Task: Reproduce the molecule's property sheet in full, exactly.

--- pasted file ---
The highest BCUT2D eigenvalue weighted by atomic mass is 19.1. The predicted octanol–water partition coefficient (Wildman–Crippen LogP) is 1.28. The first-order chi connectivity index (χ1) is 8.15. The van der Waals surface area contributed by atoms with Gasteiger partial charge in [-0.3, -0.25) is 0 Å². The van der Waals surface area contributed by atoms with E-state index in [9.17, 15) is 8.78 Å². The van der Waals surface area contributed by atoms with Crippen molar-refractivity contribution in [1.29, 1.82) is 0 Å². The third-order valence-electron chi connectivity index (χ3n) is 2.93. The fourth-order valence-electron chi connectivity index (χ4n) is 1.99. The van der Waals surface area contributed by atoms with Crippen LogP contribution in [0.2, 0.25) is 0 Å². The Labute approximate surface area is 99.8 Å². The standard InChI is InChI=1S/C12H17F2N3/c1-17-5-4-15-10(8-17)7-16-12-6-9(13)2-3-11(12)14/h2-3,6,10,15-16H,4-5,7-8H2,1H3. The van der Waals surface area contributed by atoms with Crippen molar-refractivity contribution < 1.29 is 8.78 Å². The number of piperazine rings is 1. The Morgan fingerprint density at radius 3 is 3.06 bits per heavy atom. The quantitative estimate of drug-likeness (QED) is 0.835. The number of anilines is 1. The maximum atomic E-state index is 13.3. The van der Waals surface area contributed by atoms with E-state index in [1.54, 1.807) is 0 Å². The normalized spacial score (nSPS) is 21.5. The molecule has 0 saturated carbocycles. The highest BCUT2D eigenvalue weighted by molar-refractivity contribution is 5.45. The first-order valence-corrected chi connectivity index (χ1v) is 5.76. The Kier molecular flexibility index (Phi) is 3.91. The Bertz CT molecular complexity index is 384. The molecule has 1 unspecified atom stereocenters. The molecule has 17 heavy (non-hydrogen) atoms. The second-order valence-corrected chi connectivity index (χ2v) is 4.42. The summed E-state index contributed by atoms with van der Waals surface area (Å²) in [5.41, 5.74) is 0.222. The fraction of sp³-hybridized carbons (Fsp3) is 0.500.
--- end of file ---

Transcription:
The highest BCUT2D eigenvalue weighted by atomic mass is 19.1. The predicted octanol–water partition coefficient (Wildman–Crippen LogP) is 1.28. The first-order chi connectivity index (χ1) is 8.15. The van der Waals surface area contributed by atoms with Gasteiger partial charge in [-0.3, -0.25) is 0 Å². The van der Waals surface area contributed by atoms with E-state index in [9.17, 15) is 8.78 Å². The van der Waals surface area contributed by atoms with Crippen molar-refractivity contribution in [1.29, 1.82) is 0 Å². The third-order valence-electron chi connectivity index (χ3n) is 2.93. The fourth-order valence-electron chi connectivity index (χ4n) is 1.99. The van der Waals surface area contributed by atoms with Crippen LogP contribution in [0.2, 0.25) is 0 Å². The Labute approximate surface area is 99.8 Å². The standard InChI is InChI=1S/C12H17F2N3/c1-17-5-4-15-10(8-17)7-16-12-6-9(13)2-3-11(12)14/h2-3,6,10,15-16H,4-5,7-8H2,1H3. The van der Waals surface area contributed by atoms with Crippen molar-refractivity contribution < 1.29 is 8.78 Å². The number of piperazine rings is 1. The Morgan fingerprint density at radius 3 is 3.06 bits per heavy atom. The quantitative estimate of drug-likeness (QED) is 0.835. The number of anilines is 1. The maximum atomic E-state index is 13.3. The van der Waals surface area contributed by atoms with E-state index in [1.54, 1.807) is 0 Å². The normalized spacial score (nSPS) is 21.5. The molecule has 0 saturated carbocycles. The highest BCUT2D eigenvalue weighted by molar-refractivity contribution is 5.45. The first-order valence-corrected chi connectivity index (χ1v) is 5.76. The Kier molecular flexibility index (Phi) is 3.91. The Bertz CT molecular complexity index is 384. The molecule has 1 unspecified atom stereocenters. The molecule has 17 heavy (non-hydrogen) atoms. The second-order valence-corrected chi connectivity index (χ2v) is 4.42. The summed E-state index contributed by atoms with van der Waals surface area (Å²) in [5.41, 5.74) is 0.222. The fraction of sp³-hybridized carbons (Fsp3) is 0.500.